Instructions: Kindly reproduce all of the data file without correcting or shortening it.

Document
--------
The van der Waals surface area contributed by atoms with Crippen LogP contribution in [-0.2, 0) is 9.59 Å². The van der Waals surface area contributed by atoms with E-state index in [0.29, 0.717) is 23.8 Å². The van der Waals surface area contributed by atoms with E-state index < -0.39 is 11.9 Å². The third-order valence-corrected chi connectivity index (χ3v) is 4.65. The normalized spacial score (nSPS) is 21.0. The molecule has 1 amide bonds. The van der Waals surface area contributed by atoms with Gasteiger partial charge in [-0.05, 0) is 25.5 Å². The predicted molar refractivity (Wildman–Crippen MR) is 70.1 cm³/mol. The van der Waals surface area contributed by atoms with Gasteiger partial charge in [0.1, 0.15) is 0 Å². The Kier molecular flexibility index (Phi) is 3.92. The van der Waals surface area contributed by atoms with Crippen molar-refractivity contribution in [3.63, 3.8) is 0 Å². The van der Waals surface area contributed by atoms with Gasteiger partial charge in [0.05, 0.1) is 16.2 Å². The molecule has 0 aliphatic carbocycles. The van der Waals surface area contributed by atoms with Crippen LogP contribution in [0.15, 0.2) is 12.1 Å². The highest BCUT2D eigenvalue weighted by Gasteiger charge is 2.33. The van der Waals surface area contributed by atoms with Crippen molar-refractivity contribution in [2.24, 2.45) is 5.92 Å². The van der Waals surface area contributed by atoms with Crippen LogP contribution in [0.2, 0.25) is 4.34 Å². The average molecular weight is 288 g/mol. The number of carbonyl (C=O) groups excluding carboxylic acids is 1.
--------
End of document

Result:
The van der Waals surface area contributed by atoms with Crippen LogP contribution in [-0.2, 0) is 9.59 Å². The van der Waals surface area contributed by atoms with E-state index in [0.29, 0.717) is 23.8 Å². The van der Waals surface area contributed by atoms with E-state index < -0.39 is 11.9 Å². The third-order valence-corrected chi connectivity index (χ3v) is 4.65. The normalized spacial score (nSPS) is 21.0. The molecule has 1 amide bonds. The van der Waals surface area contributed by atoms with Gasteiger partial charge in [-0.05, 0) is 25.5 Å². The predicted molar refractivity (Wildman–Crippen MR) is 70.1 cm³/mol. The van der Waals surface area contributed by atoms with Gasteiger partial charge in [0.1, 0.15) is 0 Å². The Kier molecular flexibility index (Phi) is 3.92. The van der Waals surface area contributed by atoms with Crippen molar-refractivity contribution in [3.63, 3.8) is 0 Å². The van der Waals surface area contributed by atoms with Gasteiger partial charge in [0.05, 0.1) is 16.2 Å². The molecule has 0 aliphatic carbocycles. The van der Waals surface area contributed by atoms with Crippen LogP contribution in [0.15, 0.2) is 12.1 Å². The highest BCUT2D eigenvalue weighted by Gasteiger charge is 2.33. The van der Waals surface area contributed by atoms with Crippen molar-refractivity contribution in [2.24, 2.45) is 5.92 Å². The van der Waals surface area contributed by atoms with Crippen LogP contribution in [0.2, 0.25) is 4.34 Å². The average molecular weight is 288 g/mol. The number of carbonyl (C=O) groups excluding carboxylic acids is 1.